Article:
Disability is common within European folktale canon. Charles Perrault’s literary tale, “Ricky the Tuft,” features a deformed protagonist (Betts, 2009). Hans Christian Andersen’s “The Little Mermaid” becomes mute and suffers chronic pain (Hersholt, 1949). The Brothers Grimm added disability to stories in which none were present (Schmiesing, 2014). Disability is also a component of lesser-known tales. Consider “Conall Cra Bhuidhe” (Campbell, 1890). The story is Aarne-Thompson-Uther type 953, “The Robber and His Sons” (Uther, 2004) and recounts a man’s efforts to save his sons from execution, initially by stealing a foreign king’s horse, then by telling the monarch thrilling anecdotes. The text notably avoids common and problematic tropes regarding disability.
Three stereotypes are specifically absent. Firstly, the sexless and unpartnered disabled person (Kingsbury, 2022). Not only does Conall have four biological children and a wife, the latter admits she would rather lose their sons than lose him. Secondly, the disabled character being a villain (Leduc, 2020). While the story does feature a blind, cannibalistic giant as an antagonist, any association between disability and evil is negated by the fact that Conall is missing a finger, making him disabled too. Thirdly, disabilities are cured as part of happy endings (Maaren, 2019). Conall lost a digit at some point during early adulthood and remains disabled by the narrative’s end. It’s even implied that he doesn’t wear a prosthetic or do anything to hide his condition.
Despite these positives, the narrative contains problematic tropes. It uses disability as a form of punishment (Kingsbury, 2022). This applies to Conall and the giant. The former is forced to sever his finger because he boasted to his enemy, then wore a magic ring his enemy gave him. The latter is blinded for trying to kill and eat the protagonist. At least the context provides justification; people are likelier to suffer permanent injury during battle than when attending their abused stepsister’s wedding, as occurs in the Grimm’s tale “Ashputtle” (Manheim, 1983). Additionally, disability is treated as superficial (Kingsbury, 2022). This is most evident with Conall, both in the main narrative and the third embedded one. Despite his missing finger, he’s never shown to struggle with fine motor activities like climbing or tying knots.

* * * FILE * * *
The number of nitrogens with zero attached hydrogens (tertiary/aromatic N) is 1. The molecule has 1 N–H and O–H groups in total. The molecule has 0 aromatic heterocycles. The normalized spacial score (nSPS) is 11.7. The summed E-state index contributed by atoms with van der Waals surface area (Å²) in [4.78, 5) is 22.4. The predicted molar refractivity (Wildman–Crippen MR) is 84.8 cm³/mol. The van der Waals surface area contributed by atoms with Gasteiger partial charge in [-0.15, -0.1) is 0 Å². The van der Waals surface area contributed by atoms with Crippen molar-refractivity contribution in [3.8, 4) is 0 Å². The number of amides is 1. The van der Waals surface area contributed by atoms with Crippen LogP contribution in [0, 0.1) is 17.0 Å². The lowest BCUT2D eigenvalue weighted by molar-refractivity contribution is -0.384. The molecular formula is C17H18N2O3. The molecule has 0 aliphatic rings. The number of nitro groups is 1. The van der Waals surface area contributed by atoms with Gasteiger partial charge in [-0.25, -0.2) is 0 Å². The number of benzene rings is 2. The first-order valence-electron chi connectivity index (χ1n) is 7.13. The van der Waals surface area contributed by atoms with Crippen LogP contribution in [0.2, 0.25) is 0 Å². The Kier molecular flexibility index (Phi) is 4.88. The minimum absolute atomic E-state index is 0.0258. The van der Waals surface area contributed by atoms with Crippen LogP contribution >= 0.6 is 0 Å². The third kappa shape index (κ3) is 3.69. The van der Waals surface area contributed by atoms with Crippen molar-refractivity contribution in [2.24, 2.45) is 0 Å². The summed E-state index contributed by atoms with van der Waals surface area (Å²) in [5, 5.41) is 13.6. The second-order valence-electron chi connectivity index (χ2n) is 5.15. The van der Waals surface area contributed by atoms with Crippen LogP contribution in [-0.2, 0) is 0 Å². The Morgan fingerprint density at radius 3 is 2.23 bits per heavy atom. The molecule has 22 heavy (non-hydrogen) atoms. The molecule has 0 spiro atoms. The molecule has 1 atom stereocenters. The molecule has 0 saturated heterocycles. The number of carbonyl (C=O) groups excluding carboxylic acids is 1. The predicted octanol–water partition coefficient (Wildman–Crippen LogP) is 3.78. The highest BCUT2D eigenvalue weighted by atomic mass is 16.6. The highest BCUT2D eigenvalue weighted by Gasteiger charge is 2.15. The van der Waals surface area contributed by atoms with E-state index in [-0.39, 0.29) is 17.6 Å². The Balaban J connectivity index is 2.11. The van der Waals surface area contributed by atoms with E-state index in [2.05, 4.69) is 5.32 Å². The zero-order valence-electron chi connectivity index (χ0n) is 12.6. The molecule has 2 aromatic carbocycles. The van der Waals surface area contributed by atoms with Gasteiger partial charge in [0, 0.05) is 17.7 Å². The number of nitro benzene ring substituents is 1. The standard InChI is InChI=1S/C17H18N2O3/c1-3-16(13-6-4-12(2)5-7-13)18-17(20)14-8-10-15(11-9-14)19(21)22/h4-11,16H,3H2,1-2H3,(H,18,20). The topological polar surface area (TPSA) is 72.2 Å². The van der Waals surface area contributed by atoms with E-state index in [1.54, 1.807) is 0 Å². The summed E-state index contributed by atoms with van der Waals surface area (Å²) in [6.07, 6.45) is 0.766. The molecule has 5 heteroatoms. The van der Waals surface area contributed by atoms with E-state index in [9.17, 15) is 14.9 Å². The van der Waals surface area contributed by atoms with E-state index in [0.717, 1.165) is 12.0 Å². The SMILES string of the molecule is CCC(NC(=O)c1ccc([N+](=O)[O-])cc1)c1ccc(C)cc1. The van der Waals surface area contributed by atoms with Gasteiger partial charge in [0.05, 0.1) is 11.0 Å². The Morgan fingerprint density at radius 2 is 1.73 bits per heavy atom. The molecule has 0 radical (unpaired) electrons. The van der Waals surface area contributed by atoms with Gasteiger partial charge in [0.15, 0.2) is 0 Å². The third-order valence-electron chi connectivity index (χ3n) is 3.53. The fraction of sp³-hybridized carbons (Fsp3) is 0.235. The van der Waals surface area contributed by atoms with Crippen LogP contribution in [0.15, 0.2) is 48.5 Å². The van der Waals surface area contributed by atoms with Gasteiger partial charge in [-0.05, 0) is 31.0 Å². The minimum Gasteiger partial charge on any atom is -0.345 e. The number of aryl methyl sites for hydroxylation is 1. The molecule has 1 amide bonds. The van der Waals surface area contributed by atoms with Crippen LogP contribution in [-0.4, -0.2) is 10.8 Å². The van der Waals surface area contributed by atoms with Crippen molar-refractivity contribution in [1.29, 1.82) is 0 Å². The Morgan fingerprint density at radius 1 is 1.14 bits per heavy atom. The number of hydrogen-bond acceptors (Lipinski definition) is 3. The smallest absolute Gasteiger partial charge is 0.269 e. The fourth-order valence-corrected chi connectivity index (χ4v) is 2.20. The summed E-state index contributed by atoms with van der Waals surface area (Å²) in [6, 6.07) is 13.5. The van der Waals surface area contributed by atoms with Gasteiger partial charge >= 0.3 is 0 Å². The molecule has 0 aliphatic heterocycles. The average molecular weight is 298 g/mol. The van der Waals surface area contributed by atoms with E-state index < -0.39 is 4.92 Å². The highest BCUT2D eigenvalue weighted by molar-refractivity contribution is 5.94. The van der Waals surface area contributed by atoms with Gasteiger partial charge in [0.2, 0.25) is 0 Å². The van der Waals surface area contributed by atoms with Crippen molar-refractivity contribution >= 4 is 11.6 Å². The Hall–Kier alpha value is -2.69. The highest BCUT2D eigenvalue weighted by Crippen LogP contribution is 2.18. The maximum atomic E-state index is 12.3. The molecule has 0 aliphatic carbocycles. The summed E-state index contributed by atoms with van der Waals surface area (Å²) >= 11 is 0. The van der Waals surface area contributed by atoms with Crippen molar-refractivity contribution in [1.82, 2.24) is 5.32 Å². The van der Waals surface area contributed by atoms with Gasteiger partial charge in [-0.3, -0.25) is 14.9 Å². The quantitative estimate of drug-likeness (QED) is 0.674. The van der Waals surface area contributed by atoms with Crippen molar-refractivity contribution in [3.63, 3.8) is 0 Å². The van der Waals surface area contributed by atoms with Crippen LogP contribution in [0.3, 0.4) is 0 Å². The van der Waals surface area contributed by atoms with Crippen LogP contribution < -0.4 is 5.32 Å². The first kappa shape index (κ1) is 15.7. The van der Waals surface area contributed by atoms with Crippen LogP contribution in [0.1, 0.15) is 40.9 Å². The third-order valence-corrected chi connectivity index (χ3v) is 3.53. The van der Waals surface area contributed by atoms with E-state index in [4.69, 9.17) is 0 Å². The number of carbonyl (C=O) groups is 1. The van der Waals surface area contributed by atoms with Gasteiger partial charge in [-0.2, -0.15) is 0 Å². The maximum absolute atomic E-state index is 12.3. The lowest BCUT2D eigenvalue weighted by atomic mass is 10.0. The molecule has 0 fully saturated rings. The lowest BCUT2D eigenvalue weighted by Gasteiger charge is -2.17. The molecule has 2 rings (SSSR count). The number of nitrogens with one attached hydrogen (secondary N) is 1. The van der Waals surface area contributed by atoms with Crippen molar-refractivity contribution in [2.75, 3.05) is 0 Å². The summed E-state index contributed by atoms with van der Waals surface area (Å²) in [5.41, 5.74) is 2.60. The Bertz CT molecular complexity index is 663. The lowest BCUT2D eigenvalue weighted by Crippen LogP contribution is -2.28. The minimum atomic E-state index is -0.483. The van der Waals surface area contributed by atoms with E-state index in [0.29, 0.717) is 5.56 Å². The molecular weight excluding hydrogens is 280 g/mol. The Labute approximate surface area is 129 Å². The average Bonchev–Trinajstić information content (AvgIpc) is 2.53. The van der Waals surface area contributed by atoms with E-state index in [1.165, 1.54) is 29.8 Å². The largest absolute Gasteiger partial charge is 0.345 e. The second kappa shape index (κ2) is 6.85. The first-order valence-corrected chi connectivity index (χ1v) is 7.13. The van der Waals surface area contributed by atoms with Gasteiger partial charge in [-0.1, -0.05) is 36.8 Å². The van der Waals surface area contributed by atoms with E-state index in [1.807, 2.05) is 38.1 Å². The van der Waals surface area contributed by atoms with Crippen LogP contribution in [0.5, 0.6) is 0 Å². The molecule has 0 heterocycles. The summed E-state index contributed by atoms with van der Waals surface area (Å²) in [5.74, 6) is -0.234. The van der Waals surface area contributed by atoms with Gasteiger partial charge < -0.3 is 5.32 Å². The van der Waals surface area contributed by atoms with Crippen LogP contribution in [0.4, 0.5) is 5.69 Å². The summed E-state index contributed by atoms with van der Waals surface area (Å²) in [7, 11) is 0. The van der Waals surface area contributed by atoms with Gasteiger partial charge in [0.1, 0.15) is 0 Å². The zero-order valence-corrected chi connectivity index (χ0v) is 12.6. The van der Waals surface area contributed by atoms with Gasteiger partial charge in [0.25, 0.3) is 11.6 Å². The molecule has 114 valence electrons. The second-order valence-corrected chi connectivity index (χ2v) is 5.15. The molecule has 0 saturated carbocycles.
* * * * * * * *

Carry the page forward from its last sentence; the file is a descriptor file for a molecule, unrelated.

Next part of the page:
This unusually nuanced quality may relate to the informant. According to Campbell’s notes, the tale was recited by James Wilson, a blind fiddler from Islay, whose blindness influenced his telling. Assuming this information is accurate, “Conall Cra Bhuidhe” is a milestone in the history of disability representation because it’s the story of a disabled protagonist by a disabled narrator.
“Conall Cra Bhuidhe” has a lot to offer in terms of disability studies and general entertainment. People concerned with the former receive a glimpse into the treatment of disabled people in nineteenth-century Scotland and get to experience a disabled character as the protagonist. As for the latter, people will find a story that appeals to our desire to protect the ones we love. Few other narratives are so multifaceted.
Betts, Christopher. (2009). The complete fairy tales. Oxford University Press.
Kingsbury, Margaret. (2022, Feb 21). 9 ableist tropes in fiction I could do without. Book Riot. Retrieved from http://web.archive.org/web/20220221122918/https://bookriot.com/ableist-tropes-in-fiction/
Campbell, John. F. (1890). Popular tales of the west highlands. Edinburgh: Edmonston & Douglas.
Hersholt, Jean. (1949). The complete andersen. New York: The Limited Editions Club. Retrieved from https://andersen.sdu.dk/vaerk/hersholt/TheLittleMermaid_e.html
Leduc, Amanda. (2020). Disfigured: On fairy tales, disability, and making space. Toronto: Coach House Books.
Maaren, Kari. (2019). The blind prince reimagined: Disability in fairy tales. Uncanny Magazine. Retrieved from https://www.uncannymagazine.com/article/the-blind-prince-reimagined-disability-in-fairy-tales/